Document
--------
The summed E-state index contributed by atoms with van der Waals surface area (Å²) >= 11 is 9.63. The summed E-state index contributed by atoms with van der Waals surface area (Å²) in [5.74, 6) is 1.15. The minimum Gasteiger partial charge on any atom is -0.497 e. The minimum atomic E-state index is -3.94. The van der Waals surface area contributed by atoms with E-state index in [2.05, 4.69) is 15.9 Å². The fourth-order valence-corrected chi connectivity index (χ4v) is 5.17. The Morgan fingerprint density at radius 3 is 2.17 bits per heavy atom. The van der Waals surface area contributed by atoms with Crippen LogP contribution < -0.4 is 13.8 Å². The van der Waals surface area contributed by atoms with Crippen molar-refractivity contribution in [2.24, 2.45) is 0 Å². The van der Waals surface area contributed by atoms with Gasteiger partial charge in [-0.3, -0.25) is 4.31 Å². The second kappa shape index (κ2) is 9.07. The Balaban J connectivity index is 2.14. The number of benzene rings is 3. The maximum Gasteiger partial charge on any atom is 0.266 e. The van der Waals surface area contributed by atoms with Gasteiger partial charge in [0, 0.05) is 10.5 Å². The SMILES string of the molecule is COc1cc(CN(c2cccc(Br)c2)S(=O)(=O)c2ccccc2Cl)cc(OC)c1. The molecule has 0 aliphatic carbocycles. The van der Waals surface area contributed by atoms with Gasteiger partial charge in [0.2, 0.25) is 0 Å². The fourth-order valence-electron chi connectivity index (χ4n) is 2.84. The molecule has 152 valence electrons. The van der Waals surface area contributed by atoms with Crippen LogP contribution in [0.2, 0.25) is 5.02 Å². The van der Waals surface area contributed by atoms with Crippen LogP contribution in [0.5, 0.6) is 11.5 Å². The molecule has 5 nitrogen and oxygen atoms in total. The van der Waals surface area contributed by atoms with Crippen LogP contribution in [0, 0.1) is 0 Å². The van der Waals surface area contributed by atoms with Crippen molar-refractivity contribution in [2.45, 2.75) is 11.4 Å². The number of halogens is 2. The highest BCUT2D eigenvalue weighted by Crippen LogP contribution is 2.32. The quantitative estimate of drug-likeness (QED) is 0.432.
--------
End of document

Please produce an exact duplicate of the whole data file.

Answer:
The summed E-state index contributed by atoms with van der Waals surface area (Å²) >= 11 is 9.63. The summed E-state index contributed by atoms with van der Waals surface area (Å²) in [5.74, 6) is 1.15. The minimum Gasteiger partial charge on any atom is -0.497 e. The minimum atomic E-state index is -3.94. The van der Waals surface area contributed by atoms with E-state index in [2.05, 4.69) is 15.9 Å². The fourth-order valence-corrected chi connectivity index (χ4v) is 5.17. The Morgan fingerprint density at radius 3 is 2.17 bits per heavy atom. The van der Waals surface area contributed by atoms with Crippen LogP contribution < -0.4 is 13.8 Å². The van der Waals surface area contributed by atoms with Crippen molar-refractivity contribution in [2.24, 2.45) is 0 Å². The van der Waals surface area contributed by atoms with Gasteiger partial charge in [-0.3, -0.25) is 4.31 Å². The second kappa shape index (κ2) is 9.07. The Balaban J connectivity index is 2.14. The number of benzene rings is 3. The maximum Gasteiger partial charge on any atom is 0.266 e. The van der Waals surface area contributed by atoms with Gasteiger partial charge in [0, 0.05) is 10.5 Å². The SMILES string of the molecule is COc1cc(CN(c2cccc(Br)c2)S(=O)(=O)c2ccccc2Cl)cc(OC)c1. The molecule has 0 aliphatic carbocycles. The van der Waals surface area contributed by atoms with Gasteiger partial charge in [0.2, 0.25) is 0 Å². The fourth-order valence-electron chi connectivity index (χ4n) is 2.84. The molecule has 152 valence electrons. The van der Waals surface area contributed by atoms with Crippen LogP contribution in [0.2, 0.25) is 5.02 Å². The van der Waals surface area contributed by atoms with Crippen LogP contribution in [0.5, 0.6) is 11.5 Å². The molecule has 5 nitrogen and oxygen atoms in total. The van der Waals surface area contributed by atoms with Crippen LogP contribution in [0, 0.1) is 0 Å². The van der Waals surface area contributed by atoms with Crippen molar-refractivity contribution in [2.45, 2.75) is 11.4 Å². The number of halogens is 2. The highest BCUT2D eigenvalue weighted by Crippen LogP contribution is 2.32. The quantitative estimate of drug-likeness (QED) is 0.432.